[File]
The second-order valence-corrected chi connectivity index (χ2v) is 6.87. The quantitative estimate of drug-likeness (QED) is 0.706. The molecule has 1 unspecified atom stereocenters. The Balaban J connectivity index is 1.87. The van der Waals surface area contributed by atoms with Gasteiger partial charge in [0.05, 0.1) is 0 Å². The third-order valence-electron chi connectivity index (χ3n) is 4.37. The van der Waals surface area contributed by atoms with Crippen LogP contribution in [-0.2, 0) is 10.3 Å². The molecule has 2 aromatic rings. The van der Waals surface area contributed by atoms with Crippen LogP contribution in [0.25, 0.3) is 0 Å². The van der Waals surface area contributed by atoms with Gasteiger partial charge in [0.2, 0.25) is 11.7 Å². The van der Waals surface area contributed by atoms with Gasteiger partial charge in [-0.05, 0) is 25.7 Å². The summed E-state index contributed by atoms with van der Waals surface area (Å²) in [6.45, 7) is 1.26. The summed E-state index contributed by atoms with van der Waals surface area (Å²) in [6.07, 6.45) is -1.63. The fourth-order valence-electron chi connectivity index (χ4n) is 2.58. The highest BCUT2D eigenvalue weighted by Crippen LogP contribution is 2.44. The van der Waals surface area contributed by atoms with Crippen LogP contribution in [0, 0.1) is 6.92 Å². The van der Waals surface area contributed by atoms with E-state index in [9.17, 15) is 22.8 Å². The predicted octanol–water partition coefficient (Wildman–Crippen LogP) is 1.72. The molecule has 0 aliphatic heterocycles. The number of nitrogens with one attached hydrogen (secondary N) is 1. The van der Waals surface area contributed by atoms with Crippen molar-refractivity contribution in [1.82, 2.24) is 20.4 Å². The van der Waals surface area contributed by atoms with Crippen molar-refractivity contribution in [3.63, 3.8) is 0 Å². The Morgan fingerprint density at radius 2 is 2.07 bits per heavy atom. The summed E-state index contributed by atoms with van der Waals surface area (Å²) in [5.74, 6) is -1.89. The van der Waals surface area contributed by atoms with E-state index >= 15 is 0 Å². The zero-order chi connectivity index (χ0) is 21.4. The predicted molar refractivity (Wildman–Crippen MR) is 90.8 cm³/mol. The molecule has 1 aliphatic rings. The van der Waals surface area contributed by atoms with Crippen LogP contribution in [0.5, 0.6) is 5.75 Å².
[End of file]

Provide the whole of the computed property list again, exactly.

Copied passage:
The second-order valence-corrected chi connectivity index (χ2v) is 6.87. The quantitative estimate of drug-likeness (QED) is 0.706. The molecule has 1 unspecified atom stereocenters. The Balaban J connectivity index is 1.87. The van der Waals surface area contributed by atoms with Gasteiger partial charge in [0.05, 0.1) is 0 Å². The third-order valence-electron chi connectivity index (χ3n) is 4.37. The van der Waals surface area contributed by atoms with Crippen LogP contribution in [-0.2, 0) is 10.3 Å². The molecule has 2 aromatic rings. The van der Waals surface area contributed by atoms with Crippen LogP contribution in [0.25, 0.3) is 0 Å². The van der Waals surface area contributed by atoms with Gasteiger partial charge in [0.2, 0.25) is 11.7 Å². The van der Waals surface area contributed by atoms with Gasteiger partial charge in [-0.05, 0) is 25.7 Å². The summed E-state index contributed by atoms with van der Waals surface area (Å²) in [6.45, 7) is 1.26. The summed E-state index contributed by atoms with van der Waals surface area (Å²) in [6.07, 6.45) is -1.63. The fourth-order valence-electron chi connectivity index (χ4n) is 2.58. The highest BCUT2D eigenvalue weighted by Crippen LogP contribution is 2.44. The van der Waals surface area contributed by atoms with Crippen LogP contribution in [0, 0.1) is 6.92 Å². The van der Waals surface area contributed by atoms with E-state index in [9.17, 15) is 22.8 Å². The predicted octanol–water partition coefficient (Wildman–Crippen LogP) is 1.72. The molecule has 0 aliphatic heterocycles. The number of nitrogens with one attached hydrogen (secondary N) is 1. The van der Waals surface area contributed by atoms with Crippen molar-refractivity contribution in [1.82, 2.24) is 20.4 Å². The van der Waals surface area contributed by atoms with Crippen molar-refractivity contribution in [3.63, 3.8) is 0 Å². The Morgan fingerprint density at radius 2 is 2.07 bits per heavy atom. The summed E-state index contributed by atoms with van der Waals surface area (Å²) in [5.74, 6) is -1.89. The van der Waals surface area contributed by atoms with E-state index >= 15 is 0 Å². The zero-order chi connectivity index (χ0) is 21.4. The predicted molar refractivity (Wildman–Crippen MR) is 90.8 cm³/mol. The molecule has 1 aliphatic rings. The van der Waals surface area contributed by atoms with Crippen LogP contribution in [0.5, 0.6) is 5.75 Å².